The oft-quoted, “A man who represents himself has a fool for a lawyer”, was invented by a lawyer. It’s like a preacher saying “A person who prays for himself is a heathen.” In both cases, the speaker advocates for his or her best interest.
Yet, the concern about the growing number of self-represented litigants and their difficulties navigating the court system is well-documented.
Most people in civil cases are there without a lawyer. Do they all want to be there alone? No, but most have no choice. There are though many good reasons to represent yourself in court. Below are our top 10.
10. You don’t want to be wholesaled.
Before the days of mass litigation, companies didn’t sue their customers. They attempted to collect through other means, like collection agencies, phone calls, and letters. Now, companies are taking their customers to court at an alarming rate. Through one lawyer, a company can sue fifty people and have them all scheduled to appear in one courtroom on the same day. Most people in these cases don’t show up, so the companies get a default judgment. That is the benefit of suing wholesale. The defaulted parties end up paying more than they initially owed, including attorney’s fees and court costs. When you show up, you may be able to stop the factory-like taking of your property or having a judgment on your record. You do this by making the company prove its case and challenging any and all accusations. The first requirement for this is to show up.
9. You know your case better than anyone.
You’re the best witness for your case. You know what happened, when and how. Telling someone else and letting them represent you may sound comforting, but they get to communicate what you know to the decision maker. Their interpretation of what happened may be different from yours. Since you have a huge stake in the outcome, you may be able to argue more effectively for yourself to a judge or jury. In a factual dispute you may be better able to present your perspective when cross-examining and challenging a witness. You can pick your main issues and make your own arguments when you represent yourself in court. Not only can you bring out the evidence yourself, you can demonstrate your own credibility in the process.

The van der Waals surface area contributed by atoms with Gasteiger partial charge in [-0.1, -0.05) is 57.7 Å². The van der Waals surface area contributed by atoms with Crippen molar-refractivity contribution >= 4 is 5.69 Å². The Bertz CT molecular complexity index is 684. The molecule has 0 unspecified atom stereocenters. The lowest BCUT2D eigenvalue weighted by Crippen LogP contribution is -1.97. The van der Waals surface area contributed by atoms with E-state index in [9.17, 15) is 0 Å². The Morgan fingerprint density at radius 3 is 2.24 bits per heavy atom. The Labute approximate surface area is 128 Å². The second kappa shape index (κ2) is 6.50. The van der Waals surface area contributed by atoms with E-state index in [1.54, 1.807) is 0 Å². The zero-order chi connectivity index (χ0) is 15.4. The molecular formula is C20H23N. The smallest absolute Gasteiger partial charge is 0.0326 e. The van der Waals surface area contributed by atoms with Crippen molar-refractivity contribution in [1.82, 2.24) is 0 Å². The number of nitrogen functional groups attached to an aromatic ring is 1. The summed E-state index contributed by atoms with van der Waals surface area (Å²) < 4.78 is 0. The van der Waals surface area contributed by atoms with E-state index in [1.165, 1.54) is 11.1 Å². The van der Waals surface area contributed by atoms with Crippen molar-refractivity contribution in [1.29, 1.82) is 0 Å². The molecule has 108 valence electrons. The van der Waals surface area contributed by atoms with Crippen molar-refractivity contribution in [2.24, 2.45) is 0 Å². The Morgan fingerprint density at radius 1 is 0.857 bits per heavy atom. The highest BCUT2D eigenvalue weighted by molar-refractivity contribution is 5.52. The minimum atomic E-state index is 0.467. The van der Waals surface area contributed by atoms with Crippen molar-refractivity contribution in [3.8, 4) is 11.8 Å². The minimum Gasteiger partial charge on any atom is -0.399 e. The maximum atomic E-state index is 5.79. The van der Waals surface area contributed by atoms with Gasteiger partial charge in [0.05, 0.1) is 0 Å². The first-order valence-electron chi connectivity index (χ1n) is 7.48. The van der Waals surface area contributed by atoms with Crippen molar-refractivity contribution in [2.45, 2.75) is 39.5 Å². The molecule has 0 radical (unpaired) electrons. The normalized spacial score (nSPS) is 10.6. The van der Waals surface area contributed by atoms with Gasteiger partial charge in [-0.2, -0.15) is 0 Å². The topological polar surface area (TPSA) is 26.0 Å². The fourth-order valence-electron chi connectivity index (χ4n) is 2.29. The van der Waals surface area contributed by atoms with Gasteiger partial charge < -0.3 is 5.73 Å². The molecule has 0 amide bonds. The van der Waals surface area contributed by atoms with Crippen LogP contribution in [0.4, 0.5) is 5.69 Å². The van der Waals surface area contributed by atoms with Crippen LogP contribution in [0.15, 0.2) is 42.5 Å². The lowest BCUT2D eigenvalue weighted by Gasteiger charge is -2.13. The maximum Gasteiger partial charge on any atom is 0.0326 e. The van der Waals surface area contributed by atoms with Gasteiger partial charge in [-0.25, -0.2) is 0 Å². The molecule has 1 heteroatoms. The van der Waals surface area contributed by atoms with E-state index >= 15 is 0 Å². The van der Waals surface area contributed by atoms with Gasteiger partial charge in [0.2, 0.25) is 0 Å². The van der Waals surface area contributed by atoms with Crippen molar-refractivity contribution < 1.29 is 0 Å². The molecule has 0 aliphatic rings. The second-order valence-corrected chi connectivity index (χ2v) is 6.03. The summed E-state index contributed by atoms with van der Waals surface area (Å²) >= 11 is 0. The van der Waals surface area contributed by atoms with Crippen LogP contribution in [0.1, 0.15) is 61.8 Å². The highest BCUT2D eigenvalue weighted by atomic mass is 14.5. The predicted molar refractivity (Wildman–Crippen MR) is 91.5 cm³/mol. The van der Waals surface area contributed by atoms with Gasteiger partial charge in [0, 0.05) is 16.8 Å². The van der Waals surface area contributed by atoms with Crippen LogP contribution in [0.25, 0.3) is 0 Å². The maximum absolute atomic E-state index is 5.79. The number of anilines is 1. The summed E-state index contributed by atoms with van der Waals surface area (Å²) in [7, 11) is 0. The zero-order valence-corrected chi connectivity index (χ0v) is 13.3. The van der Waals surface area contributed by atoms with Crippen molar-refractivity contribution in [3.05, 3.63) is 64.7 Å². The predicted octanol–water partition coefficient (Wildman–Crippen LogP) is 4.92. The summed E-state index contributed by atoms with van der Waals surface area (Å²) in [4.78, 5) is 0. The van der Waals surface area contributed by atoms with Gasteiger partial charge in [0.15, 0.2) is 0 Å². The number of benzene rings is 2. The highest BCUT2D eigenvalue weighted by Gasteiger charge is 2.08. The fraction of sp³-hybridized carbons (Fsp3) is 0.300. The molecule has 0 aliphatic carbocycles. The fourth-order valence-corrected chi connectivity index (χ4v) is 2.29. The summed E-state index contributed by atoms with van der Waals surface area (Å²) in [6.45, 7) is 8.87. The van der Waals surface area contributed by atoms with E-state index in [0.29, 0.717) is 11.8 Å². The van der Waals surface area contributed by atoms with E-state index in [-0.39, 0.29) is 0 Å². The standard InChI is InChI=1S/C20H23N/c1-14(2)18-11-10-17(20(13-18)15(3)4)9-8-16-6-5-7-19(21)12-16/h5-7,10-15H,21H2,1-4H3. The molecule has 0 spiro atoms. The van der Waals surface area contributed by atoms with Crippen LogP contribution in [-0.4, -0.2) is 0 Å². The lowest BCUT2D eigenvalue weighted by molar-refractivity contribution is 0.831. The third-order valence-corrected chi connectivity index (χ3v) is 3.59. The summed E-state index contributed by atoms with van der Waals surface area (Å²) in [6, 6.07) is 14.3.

8. A lawyer will give you only the representation your money can buy.
If you have the money, it may seem comforting to drop a few thousand bucks on a lawyer to represent you. The lawyer takes your money and goes to work. If he charges a fixed amount per case, he may have a template in respect to your case type. The facts of your case may make him stray a little from his typical MO, but for the most part, he will not go over your docs with a fine tooth comb to find weaknesses in the opposing party’s case. He doesn’t have time for that. If he has five thousand dollars, he will give you five thousand dollars worth. But, if you need him to crawl through documents, he will charge you more. If you have no more, he will stop working no matter how good your case.
7. You have a right to represent yourself in court.